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No Name-Calling Week Sample Proclamation

Student writing on a poster.

Proclamations are usually issued by executives, such as governors or mayors, although at times they
can be voted through by legislative bodies, like state legislatures, city councils, and school boards.
Unlike laws or polices, they carry no official power, but instead proclaim a sentiment that the elected
official feels would benefit the whole community. Thousands of proclamations are issued each year,
usually to recognize particular constituent groups (such as on St. Patrick’s Day or the Puerto Rican
Pride Parade), or to support specific values close the elected official’s heart (like recognizing a Breast
Cancer Awareness Month).
A proclamation can be very useful in raising awareness of No Name-Calling Week in your state or
community. It allows the elected official to use their power and standing to support the goals of the
week, and gives you an opportunity to educate the public about the need for the event. Furthermore,
it increases the sense of legitimacy for the project among the educators and community members you
may approach for support, because the proclamation shows that elected leaders are behind them in
doing this work.

Words hurt. More than that, they have the power to make students feel unsafe to the point where they
are no longer able to perform in school or conduct normal lives. Though often dismissed as “harmless
teasing,” name-calling targets those who do not “fit in”—due to body size, social or academic
standing, race, ethnicity, physical or mental ability, sexual orientation, gender identity or expression,
or some other attribute— forcing them to spend an inordinate amount of time trying to cope with
the detrimental effects of name-calling when they should be devoting their energies to social and
academic development instead.

Officials will often ask for suggested language for a proclamation. The next page includes a sample
you may wish to use or adapt. 

Whereas, name-calling, bullying, and harassment continue to be prevalent in our schools, and

Whereas, the Centers for Disease Control 2019 Youth Risk Behavior Survey reports that one in 5 students have experienced bullying in schools, and

Whereas, targets of bullying and name-calling often experience a negative impact on their academic achievement, educational aspirations, and psychological well-being, and

Whereas, students in school with hostile environments suffer from high rates of absenteeism because of feeling unsafe or uncomfortable, and

Whereas, No Name Calling Week aligns with the Every Student Succeeds Act (ESSA) indicators, which prioritize inclusive school climate recognizing that students learn best when they are in safe, inclusive, and affirming environments, and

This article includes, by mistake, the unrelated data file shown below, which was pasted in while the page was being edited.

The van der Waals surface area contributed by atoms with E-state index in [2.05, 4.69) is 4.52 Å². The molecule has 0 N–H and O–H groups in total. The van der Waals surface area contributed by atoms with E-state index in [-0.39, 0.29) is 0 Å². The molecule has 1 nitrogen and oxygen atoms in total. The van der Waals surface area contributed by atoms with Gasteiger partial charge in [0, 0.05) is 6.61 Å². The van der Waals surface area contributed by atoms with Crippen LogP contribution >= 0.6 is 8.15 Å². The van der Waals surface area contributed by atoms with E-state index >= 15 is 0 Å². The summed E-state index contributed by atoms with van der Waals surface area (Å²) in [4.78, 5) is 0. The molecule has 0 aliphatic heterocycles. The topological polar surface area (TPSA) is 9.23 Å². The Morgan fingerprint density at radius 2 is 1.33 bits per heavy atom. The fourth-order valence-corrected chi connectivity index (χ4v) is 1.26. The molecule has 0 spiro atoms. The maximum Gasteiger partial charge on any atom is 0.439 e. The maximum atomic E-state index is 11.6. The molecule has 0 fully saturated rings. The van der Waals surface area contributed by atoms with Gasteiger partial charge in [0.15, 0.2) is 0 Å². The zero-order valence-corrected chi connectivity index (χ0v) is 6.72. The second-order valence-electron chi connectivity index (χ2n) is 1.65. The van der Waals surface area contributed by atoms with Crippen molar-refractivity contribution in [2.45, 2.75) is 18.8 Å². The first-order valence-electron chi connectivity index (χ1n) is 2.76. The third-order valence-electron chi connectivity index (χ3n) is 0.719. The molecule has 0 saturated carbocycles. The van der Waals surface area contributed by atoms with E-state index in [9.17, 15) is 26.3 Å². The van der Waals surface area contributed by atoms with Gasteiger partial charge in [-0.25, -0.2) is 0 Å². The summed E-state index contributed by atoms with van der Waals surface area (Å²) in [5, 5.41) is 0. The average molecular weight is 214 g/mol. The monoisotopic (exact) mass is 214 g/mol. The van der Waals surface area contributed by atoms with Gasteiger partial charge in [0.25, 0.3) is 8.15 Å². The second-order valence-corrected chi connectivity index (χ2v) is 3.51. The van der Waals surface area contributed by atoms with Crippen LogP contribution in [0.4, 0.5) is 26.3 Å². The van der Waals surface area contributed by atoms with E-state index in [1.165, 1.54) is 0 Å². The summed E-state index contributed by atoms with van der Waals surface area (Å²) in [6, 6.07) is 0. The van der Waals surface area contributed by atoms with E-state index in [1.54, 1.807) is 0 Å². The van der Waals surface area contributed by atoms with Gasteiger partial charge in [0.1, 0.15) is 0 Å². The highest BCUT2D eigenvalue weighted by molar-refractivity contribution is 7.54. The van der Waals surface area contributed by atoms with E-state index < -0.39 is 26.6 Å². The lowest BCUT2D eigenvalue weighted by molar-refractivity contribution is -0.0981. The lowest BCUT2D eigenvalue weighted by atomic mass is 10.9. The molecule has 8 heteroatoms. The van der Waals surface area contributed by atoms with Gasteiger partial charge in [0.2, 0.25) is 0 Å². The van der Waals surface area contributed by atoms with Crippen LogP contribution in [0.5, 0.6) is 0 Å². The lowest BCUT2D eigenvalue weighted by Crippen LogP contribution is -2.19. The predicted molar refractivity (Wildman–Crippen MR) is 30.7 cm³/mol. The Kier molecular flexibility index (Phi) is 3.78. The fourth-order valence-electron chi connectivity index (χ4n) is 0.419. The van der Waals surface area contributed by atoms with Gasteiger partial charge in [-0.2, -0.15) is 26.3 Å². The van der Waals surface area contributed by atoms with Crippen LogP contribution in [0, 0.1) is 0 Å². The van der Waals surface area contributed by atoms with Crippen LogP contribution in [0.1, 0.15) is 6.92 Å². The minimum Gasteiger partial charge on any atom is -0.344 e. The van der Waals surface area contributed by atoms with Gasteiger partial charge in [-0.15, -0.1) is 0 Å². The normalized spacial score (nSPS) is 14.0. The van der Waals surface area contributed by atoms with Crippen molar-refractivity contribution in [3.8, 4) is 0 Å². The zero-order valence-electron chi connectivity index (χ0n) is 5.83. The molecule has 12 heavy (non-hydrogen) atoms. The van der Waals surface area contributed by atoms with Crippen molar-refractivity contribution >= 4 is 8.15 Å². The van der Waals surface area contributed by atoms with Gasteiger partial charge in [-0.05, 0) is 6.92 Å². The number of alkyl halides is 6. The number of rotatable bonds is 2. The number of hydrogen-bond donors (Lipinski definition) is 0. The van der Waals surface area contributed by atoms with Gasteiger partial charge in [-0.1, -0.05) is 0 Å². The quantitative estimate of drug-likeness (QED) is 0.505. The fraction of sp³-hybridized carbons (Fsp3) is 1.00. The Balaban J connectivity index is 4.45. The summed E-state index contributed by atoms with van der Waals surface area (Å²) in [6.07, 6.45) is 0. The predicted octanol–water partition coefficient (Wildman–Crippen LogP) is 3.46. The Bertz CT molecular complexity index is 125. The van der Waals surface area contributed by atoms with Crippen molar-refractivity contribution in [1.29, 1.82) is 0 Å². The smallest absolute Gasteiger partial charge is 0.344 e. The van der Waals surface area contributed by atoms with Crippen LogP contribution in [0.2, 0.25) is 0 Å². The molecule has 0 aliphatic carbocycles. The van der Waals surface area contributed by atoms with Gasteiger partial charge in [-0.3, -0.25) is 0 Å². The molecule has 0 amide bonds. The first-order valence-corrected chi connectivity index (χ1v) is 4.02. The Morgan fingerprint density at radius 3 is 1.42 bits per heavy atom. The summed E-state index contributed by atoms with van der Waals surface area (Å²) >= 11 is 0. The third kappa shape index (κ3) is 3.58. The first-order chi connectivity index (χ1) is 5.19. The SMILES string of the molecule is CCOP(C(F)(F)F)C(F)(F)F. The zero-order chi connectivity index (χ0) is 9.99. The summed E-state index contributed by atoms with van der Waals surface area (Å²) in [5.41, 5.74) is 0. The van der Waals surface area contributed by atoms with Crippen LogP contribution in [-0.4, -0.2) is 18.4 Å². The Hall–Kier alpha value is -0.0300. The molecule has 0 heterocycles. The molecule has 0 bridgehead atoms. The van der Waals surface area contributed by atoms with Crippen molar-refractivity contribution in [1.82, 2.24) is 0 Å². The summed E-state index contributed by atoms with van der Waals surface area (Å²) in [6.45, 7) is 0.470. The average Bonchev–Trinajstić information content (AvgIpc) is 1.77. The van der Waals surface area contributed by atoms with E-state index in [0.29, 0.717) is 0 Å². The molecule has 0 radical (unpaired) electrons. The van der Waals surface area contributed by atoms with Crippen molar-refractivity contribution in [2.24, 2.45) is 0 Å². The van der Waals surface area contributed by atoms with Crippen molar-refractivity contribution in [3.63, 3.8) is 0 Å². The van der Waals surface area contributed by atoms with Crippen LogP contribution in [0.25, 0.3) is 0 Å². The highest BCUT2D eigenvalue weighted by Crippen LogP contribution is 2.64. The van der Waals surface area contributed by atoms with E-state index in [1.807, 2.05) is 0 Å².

Whereas, name-calling has no place in our schools, as it impedes the learning process for all,


Whereas, GLSEN’s No Name-Calling Week, scheduled for [Date], is an invaluable project that is supported by a broad-based coalition of education and youth services organizations concerned about the detrimental effects name-calling has on students,

I, Governor [Name], proclaim [Date]  to be No Name-Calling Week 

In the State of [State Name]

Now, therefore, be it resolved that [X municipality/state/city/district] will call upon (district’s) teachers, students, parents, and school officials to appropriately observe the week through activities, lessons, and programs designed to reduce name-calling and bullying on the basis of real or perceived body size, ethnicity, gender identity or expression, physical or mental ability, race, religion, sexual orientation, social or academic standing, or any other attribute for which students are singled out for such unacceptable behavior, and

Be it further resolved that in order for policy to reach its full potential, all adults in the school building should receive training on how to respond to harassment in a supportive way while encouraging educators to be visible allies, and

Be it further resolved that identifying areas in need of support through data collection is institutionalized, analyzed, and used by schools to improve their programs, and

Be it further resolved that districts will increase student access to appropriate and accurate information regarding LGBTQ people, history, and events through inclusive curricula and library and Internet resources, and

Be it further resolved that districts should adopt and implement comprehensive bullying and harassment policies that specifically enumerate sexual orientation, gender identity, and gender expression in individual schools and districts, with clear and effective systems for reporting and addressing incidents that students experience and that taken together, such measures can move us toward a future in which all students have the opportunity to learn and succeed in school, regardless of sexual orientation, gender identity, or gender expression.